Alfred Differ said...

@Duncan | I'm generally for ALL innovation ideas, but with two conditions.

1. Your idea must compete (fairly) for mindshare. If you run a school, parents must be able to join or leave as they choose. If you run a school prep institution, other schools must be able to join or leave as they choose. The state should intrude as minimally as possible.

2. If your idea is original, you may patent it, but you may NOT use the patent to prevent its use in the market. Protective patents where children are involved are not in the best interest of society. Anyone who tries that should face state intervention and be forced into licensing arrangements or have the patent broken.

The third condition isn't one that can be enforced by the state, so it is more of a 'pretty please' thing.

3. Innovators should be given the dignity they desire (by us) IF their innovation is intended to serve (us). It's okay if they get rich or go bust trying their idea in the market. The dignity is still earned.


My thoughts on this mostly involve college level subjects, but I sit on my potential innovations because of the way sheepskins are more about social signaling than they are about learning. One can acquire a competent education from many schools, but education buyers actually pay for the signal they can send if the degree is from a top-notch school. I have no interest in selling what they need for signaling, but I CAN teach math and physics like few on the planet. (Our host says his ego is star sized. Mine is roughly planet sized. Small jovian when I'm in my field.) 8)

Paul SB said...

Duncan,

Your point here is virtually lost on most Americans:

"One other difference - we do have "Administrative Staff" - but they are there to assist the actual professional staff (Teachers) and get paid LESS than teachers"

Most people here just assume that administrators are more qualified and more important than the people who do actual work, and they deserve to get paid more than "workers." The consequence is graft - administrators feel that they are entitled to everyone else's money. Education is supposed to be a "caring profession" and in almost 1.5 decades of doing it I have found that most educators are caring people. They sure as hell aren't motivated by the money. But the people who become administrators in public education are rarely the most competent of people, they are mostly people who have burned out on teaching but can't make a living doing anything else, so they get their admin credential and get the hell out of the classroom. Pretty soon they become just as bad as managers in the corporate world, just as arrogant and just as snarling.

If a person goes into a caring profession but doesn't care, that should be just about the deepest shame you can imagine. The superintendent of the district I worked at for the last nine years decided that even though the text books were 12 years old we don't need to spend precious district money on that. What we needed was to renovate the district office to make it more beautiful, an new cafeteria and gym for the middle school, and half a dozen other no-bid construction projects. What he didn't want us to know is that his son had just finished his architecture degree and was a major player in a large construction firm. Guess who got the contract? This is a rather egregious example, but any US teacher who has been in the business for awhile can tell you about the bone-headed decisions they make every day that screw the students. But outside education everyone thinks the teachers' unions are just grubbing for money.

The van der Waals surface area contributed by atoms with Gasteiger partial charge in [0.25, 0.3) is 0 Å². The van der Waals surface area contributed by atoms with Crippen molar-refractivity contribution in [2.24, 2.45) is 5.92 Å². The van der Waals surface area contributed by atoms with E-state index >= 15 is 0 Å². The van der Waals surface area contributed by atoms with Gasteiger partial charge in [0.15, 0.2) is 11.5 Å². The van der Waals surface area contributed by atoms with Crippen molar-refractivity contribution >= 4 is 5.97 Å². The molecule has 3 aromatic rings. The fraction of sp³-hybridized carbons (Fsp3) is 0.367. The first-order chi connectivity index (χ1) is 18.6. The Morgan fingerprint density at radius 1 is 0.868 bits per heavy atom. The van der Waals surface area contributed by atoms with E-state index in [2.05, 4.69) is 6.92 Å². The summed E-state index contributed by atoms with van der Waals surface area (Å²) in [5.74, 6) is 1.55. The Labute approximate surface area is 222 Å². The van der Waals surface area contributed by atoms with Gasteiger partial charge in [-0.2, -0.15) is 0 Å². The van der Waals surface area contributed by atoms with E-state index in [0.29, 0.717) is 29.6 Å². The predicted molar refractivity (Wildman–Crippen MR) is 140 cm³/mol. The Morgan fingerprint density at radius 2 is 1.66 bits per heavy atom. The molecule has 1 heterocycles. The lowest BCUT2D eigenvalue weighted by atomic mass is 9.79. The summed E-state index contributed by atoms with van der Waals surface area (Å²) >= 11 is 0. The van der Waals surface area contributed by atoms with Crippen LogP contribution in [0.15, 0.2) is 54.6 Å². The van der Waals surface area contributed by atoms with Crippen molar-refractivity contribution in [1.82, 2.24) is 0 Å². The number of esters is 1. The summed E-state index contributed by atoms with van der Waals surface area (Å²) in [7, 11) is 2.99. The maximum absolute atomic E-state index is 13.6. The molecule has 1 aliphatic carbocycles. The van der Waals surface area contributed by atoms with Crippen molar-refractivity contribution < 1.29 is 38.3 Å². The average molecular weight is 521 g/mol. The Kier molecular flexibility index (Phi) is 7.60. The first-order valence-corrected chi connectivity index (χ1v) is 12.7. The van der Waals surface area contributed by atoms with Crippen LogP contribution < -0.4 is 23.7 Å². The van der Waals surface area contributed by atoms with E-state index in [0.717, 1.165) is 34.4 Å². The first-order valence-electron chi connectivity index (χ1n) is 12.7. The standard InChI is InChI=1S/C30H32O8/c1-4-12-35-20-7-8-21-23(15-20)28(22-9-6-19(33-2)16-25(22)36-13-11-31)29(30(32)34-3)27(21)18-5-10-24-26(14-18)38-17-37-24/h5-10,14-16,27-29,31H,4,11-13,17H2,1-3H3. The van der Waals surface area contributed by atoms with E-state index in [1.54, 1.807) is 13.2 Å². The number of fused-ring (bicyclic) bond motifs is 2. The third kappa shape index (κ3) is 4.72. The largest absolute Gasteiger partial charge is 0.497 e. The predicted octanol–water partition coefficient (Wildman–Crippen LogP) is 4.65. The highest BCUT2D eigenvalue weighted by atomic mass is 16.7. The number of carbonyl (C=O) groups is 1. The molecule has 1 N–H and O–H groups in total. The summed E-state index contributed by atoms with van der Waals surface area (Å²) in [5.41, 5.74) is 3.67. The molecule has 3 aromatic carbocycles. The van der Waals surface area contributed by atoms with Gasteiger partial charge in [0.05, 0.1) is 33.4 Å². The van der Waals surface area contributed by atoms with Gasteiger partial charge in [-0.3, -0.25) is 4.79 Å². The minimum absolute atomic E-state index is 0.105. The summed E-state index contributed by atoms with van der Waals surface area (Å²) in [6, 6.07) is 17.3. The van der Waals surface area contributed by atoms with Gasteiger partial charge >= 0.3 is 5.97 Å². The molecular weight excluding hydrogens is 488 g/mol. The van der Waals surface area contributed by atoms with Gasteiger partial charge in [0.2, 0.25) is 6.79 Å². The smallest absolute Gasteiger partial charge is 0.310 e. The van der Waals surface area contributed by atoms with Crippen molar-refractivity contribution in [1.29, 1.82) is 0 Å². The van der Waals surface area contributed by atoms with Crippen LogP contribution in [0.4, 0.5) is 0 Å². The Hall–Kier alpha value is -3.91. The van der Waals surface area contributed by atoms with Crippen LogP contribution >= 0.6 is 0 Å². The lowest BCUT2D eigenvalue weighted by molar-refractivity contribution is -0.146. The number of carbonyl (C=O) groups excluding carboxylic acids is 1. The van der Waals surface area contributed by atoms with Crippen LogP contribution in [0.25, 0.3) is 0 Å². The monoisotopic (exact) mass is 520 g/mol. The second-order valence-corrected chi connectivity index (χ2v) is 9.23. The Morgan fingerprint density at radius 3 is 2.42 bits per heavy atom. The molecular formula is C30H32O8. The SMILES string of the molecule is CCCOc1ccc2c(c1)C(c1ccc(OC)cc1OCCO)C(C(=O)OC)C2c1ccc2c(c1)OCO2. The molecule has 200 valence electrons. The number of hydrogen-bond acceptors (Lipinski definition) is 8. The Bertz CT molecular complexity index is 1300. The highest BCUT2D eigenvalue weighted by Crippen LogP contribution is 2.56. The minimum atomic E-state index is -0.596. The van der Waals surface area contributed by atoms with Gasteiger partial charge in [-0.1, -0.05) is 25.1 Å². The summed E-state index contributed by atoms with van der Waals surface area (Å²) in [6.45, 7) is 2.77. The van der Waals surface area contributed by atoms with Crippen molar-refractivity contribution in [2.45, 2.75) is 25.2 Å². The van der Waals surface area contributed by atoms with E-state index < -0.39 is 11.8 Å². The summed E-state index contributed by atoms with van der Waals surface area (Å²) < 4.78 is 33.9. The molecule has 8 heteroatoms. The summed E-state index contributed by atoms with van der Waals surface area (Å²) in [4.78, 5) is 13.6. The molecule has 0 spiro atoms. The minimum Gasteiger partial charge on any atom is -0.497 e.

On the subject of shameful, I noticed our local faux rancher recently declared that he would be retiring soon from his caring profession. I have dealt with doctors who have his crap attitude before - doctors who think that everyone who is in pain is really a junkie just looking for a fix, everyone who has a handicap or disability is just a lazy bum trying to sponge off the system. Narcissists don't have any shame, so they have no problem with casting these aspersions on virtually everyone simply because they have met some people who fit the description. Narcissism is an actual diagnosis, a pathological personality disorder that takes normal arrogance to delusional levels. I have seen the same thing with a handful of teachers - the ones who went after the administration credentials. It's something I can understand. Every day you deal with a room full of twerps who fight you from the beginning of the year to the end. It's easy to stop noticing all the good kids and start to assume that they are all the bad ones. If a person gets to that point, they should not be in a caring profession, because they have ceased to care. Maybe if we had UBI those people would quit and take the time to find get trained for another profession. As long as people are trapped in the professions they owe college loans for, they are just jacking up the system